For Cinema Verite
Call it a twist of fate of the kinds we see in our films. As I write the wrap-up words for Outlook’s Cinema Century Special, a blog written by the unassuming yet gifted young lyricist Rajshekhar unexpectedly begins floating online. The writer of hit songs Rangrez and Kitni dafe from last year’s Tanu Weds Manu, Rajshekhar hails from Bhelwa village in Madhepura district of Bihar, 240 km from Patna. His village got electricity barely a few months back. So it isn’t hard to imagine that a film would be even further away from Bhelwa’s reach. From hiring a projector to renting a venue: Rajshekhar writes an intimate, bitter-sweet account of the intricacies involved in getting his mother to watch his debut film. The irony is inescapable. A country literally worshipping cinema for a 100 years may also have to struggle hard to access it. The biggest dream factory of India may not enter the reality of its millions. Rajshekhar’s story finds a deservedly happy end. His mom sees a film after 20 years in a crowd of 300 people, doesn’t utter a word after it gets over, keeps crying as she goes on looking at her son. In my mind’s eye, it unfolds like a powerful, affecting climax. I have a habit of seeing films everywhere, in every situation, always.
Legendary French filmmaker Bertrand Tavernier sees things the same way. “Life is the best film you can watch,” he says, while shopping with me for cushion covers and bedsheets in FabIndia some years ago. “If only younger filmmakers saw fewer films and lived life more!” he sighs. I nod, noting his words to quote for posterity. As I am now.
Writing on cinema does give me this special privilege. Of name-dropping. I shopped with Tavernier (he gifted me an Urmul kurta which I rarely put on lest it wears off). I had a lunch of palak paneer and yellow tadka dal with Aamir Khan after asking him the three-crore question. I had tea with Hrishikesh Mukherjee in his lovely Carter Road bungalow, Anupama. I discussed the severe lack of interesting men in a single woman’s life with Rani Mukherjee. That was when she hadn’t discovered Aditya Chopra. I heard SRK mock Rahul Rawail’s Buddha Mar Gaya and RGV’s Darling and narrate a hilarious anecdote about watching Deepa Mehta’s Fire in the company of his mother-in-law. Even superstars can fidget at films! So long as they are not their own!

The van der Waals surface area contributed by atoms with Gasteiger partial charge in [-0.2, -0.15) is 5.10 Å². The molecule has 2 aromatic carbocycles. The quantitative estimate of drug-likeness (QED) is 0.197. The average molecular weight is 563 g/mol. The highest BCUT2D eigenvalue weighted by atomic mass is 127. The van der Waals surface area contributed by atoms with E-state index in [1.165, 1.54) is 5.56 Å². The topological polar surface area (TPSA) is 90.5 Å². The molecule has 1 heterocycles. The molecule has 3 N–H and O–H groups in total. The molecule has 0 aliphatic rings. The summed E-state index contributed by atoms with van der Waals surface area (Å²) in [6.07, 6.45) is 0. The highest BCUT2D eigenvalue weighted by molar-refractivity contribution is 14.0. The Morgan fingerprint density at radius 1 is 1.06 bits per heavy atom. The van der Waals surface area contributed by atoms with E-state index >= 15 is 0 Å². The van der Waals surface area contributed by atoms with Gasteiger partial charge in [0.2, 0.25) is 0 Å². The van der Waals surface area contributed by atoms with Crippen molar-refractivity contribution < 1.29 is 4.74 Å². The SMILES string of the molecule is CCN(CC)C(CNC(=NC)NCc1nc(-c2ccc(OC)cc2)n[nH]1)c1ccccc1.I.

The most unusual encounter was a lunch date with the Dadasaheb Phalke of Malegaon, Shaikh Nasir. I had written a piece on Faiza Khan’s excellent documentary, Supermen of Malegaon, about the spoof film industry of the town and their attempts at making their first Hollywood spoof, Malegaon Ka Superman. Nasir, the director, and his cast and crew had been invited for the film’s screening to an international festival in Delhi, only to be stopped at the entrance as they didn’t “look” like people who’d be making or watching festival films. He was hurt. But also excited. It was his first film festival, first stay in a hotel, first plane ride and furthest he had gone away from his hometown. He felt he owed it to me and wanted to pay off the “karz” by buying me a meal. We went to Tonic in the Siri Fort Complex. I was also instrumental in making him have his first pasta. I haven’t spoken to Nasir for years now. Shafique, the actor who played Superman, passed away some months ago. I read the news in the papers.
All these uncommon experiences have come my way because I decided to make a living out of watching movies. At times it has also meant sitting in torture chambers. From morning to matinee to evening. I sat down for one such show last Thursday and had severe existentialist pangs. Do I want to keep doing this forever? Yes. More than the films, the healthy snack boxes served at press previews (from Bengal Sweet House, Kalewa and Haldiram) don’t just keep me going but leave me asking for more. Contents include samosa, kachori, paneer pakoda, chips, sandwich, gulab jamun.
They say people are defined by their earliest memories. One of mine is watching my first film, Vijay Anand’s Tere Mere Sapne. At the age of three, in the lap of an older cousin in a Durgapuja pandal. Or was it on DD? Mumtaz gets hit by a car. I bawl. And every single red tomato that spilled from her vegetable basket on the road gets imprinted in my brain though I haven’t seen the film again. I remember helping cousins make scrap-books of Shashi Kapoor, Amitabh Bachchan and Zeenat Aman from pictures out of mags like Madhuri and Movie. And encountering stars for the first time at Sangam theatre in Delhi. That was when Big B, Jaya and Rekha had come calling for the premiere of Mr Natwarlal.
A Happy Ending
“Do all you want to do for this issue,” my generous editor tells me. “After all, we are not going to make another soon.” Certainly, not sooner than another 50 years. When I’m not going to be around anyway. It has been good timing in life for me then. To be a film journalist and be able to celebrate cinema’s hundred.
Namrata Joshi is Associate Editor, Outlook; E-mail your diarist: namrata AT outlookindia.com